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Why are second marriages more likely to fail

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If you have recently filed for divorce or are currently going through the divorce process, you are not alone. At least 50% of all marriages in the United States end in divorce, according to the Centers for Disease Control and Prevention. As a result, it is not unlikely to see people going through their second or third marriage. While many people believe that a subsequent marriage is more likely to survive, studies show that this is not the case. The divorce rate is higher among second and third marriages when compared to first marriages. 

According to Psychology Today, 67% of second marriages and 73% of third marriages do not last ‘until death do us part.’ What are the reasons for this increased divorce rate? Rebound marriages are one common result of a first-time divorce. People who rush into marriage quickly after getting divorced often make rash decisions that do not always lead to a long-term relationship. After the newness of the relationship wears off, people file for divorce again.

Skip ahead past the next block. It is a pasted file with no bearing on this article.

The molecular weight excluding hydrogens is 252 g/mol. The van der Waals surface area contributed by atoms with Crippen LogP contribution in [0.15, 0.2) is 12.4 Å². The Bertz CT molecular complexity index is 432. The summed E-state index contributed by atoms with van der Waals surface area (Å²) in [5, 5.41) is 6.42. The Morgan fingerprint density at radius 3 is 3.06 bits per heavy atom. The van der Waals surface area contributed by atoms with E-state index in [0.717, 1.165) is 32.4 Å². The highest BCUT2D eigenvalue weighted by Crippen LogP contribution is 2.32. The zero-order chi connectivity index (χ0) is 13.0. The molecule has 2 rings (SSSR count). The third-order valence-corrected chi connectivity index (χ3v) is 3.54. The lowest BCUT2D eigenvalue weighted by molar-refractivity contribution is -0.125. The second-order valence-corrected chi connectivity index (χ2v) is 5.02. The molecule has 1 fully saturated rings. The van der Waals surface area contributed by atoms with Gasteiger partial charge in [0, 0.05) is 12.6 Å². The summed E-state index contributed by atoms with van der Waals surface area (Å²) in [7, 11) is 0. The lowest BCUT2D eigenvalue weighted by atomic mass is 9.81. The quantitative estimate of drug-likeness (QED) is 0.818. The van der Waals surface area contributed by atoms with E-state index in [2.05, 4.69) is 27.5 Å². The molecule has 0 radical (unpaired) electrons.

You may think that lessons learned during your first marriage will help better prepare you for a long-lasting second or third marriage. Yet, this is not always the case. Some people may notice the red flags and warning signs that they missed during their first marriage. As soon as they see those signs, they may jump ship and leave the marriage without giving it any further effort. 

Furthermore, people are more independent and are less likely to rely on a spouse to make ends meet. It is easy for people to leave a marriage and get by on their own until they meet someone else. 

This information is intended to educate and should not be taken as legal advice.

 

 

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